USAF Armstrong Lab., 2610 Seventh St., Wright-Patterson AFB, OH 45433
USAF TPS, Edwards AFB, CA 93524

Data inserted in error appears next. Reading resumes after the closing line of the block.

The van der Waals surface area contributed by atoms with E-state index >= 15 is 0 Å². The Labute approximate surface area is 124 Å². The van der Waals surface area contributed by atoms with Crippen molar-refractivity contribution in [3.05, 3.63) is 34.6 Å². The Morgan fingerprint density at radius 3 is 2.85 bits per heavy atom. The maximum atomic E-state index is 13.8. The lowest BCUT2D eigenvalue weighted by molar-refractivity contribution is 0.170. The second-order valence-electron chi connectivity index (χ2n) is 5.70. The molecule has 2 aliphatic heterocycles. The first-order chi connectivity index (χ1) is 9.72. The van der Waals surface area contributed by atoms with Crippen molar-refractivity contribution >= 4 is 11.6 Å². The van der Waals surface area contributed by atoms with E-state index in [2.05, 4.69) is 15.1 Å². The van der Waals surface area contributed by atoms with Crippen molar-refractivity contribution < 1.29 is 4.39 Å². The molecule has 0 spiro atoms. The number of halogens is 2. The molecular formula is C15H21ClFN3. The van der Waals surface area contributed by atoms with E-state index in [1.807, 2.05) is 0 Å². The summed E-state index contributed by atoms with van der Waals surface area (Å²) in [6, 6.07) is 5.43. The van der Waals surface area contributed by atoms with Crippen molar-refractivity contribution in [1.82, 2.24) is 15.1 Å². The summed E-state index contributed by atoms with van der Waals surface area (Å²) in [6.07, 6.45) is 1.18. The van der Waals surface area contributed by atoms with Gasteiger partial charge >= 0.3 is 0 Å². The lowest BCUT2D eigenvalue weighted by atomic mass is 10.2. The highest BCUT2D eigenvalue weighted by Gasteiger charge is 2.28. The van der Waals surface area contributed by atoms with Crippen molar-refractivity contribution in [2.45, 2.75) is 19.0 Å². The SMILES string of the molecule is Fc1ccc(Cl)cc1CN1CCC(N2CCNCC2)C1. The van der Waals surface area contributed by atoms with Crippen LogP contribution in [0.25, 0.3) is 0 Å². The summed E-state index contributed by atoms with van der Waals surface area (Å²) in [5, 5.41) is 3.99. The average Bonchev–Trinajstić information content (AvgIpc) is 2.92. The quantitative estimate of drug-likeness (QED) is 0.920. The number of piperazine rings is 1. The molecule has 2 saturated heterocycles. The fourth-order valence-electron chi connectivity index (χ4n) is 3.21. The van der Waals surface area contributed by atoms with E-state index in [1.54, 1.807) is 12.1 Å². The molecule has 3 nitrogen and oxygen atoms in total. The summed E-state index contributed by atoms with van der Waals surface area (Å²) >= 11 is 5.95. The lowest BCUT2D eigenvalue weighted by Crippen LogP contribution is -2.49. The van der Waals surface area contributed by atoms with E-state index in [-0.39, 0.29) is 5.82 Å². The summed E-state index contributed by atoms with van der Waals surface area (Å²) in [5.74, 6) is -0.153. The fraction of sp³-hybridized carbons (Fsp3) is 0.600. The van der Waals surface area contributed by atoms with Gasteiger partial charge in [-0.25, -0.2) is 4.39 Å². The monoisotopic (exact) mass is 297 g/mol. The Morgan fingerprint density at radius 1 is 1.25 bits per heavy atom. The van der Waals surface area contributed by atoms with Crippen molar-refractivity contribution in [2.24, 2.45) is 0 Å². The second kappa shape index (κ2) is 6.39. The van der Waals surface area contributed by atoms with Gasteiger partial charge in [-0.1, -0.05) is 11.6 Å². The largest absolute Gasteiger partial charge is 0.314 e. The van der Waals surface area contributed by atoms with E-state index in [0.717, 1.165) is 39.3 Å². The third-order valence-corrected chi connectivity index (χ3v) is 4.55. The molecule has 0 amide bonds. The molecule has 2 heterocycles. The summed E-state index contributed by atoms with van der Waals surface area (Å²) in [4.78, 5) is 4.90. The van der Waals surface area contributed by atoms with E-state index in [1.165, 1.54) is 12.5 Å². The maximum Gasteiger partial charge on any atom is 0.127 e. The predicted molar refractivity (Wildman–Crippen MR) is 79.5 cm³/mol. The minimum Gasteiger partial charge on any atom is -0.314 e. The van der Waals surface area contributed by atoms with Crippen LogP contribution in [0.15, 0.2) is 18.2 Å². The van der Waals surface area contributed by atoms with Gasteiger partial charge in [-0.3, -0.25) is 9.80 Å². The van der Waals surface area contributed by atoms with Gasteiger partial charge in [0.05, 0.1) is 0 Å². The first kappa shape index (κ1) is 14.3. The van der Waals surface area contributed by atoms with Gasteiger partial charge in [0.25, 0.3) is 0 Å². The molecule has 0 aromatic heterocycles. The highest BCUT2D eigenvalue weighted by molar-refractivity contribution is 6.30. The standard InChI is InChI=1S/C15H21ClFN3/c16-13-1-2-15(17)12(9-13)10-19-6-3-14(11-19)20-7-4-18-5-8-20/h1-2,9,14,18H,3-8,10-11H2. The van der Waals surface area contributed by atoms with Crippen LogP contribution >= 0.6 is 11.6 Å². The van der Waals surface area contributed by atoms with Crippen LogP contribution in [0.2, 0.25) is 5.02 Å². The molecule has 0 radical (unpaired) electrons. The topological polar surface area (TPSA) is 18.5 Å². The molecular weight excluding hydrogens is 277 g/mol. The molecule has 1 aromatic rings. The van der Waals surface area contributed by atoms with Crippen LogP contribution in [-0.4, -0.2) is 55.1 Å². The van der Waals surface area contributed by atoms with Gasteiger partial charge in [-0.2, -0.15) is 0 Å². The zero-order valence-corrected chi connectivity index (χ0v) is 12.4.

In April 1994, the USAF Armstrong Laboratory in cooperation with USAF Test Pilot School conducted a measurement study of controlled focus booms generated by supersonic maneuvers. The objective of this study was to collect focus and post-focus booms and to assess the ability of aircrews to control the placement of the focal region during basic maneuvers. Forty-nine flights were performed and included level linear acceleration, level turn, accelerating dives, and climbout/pushover maneuvers. Sonic booms were collected by up to 25 boom event analyzer recorders (BEARs) placed in a 13 000-ft linear array. The BEAR units were spaced 500 to 2000 ft apart with the denser spacing at the expected focal region. This spacing was chosen to evaluate the thickness of both the focal and post-focal regions. Of the 49 flights, a focus boom was successfully placed within the array 35 times which demonstrated the ability to place controlled focus booms. This ability of the aircrew can be employed to avoid collateral damage to noise sensitive receptors. Along with capturing focus U waves, complex N--U signatures were recorded at distances away from the foci. Turbulent conditions had a defocusing effect, resulting in smaller maximum overpressures.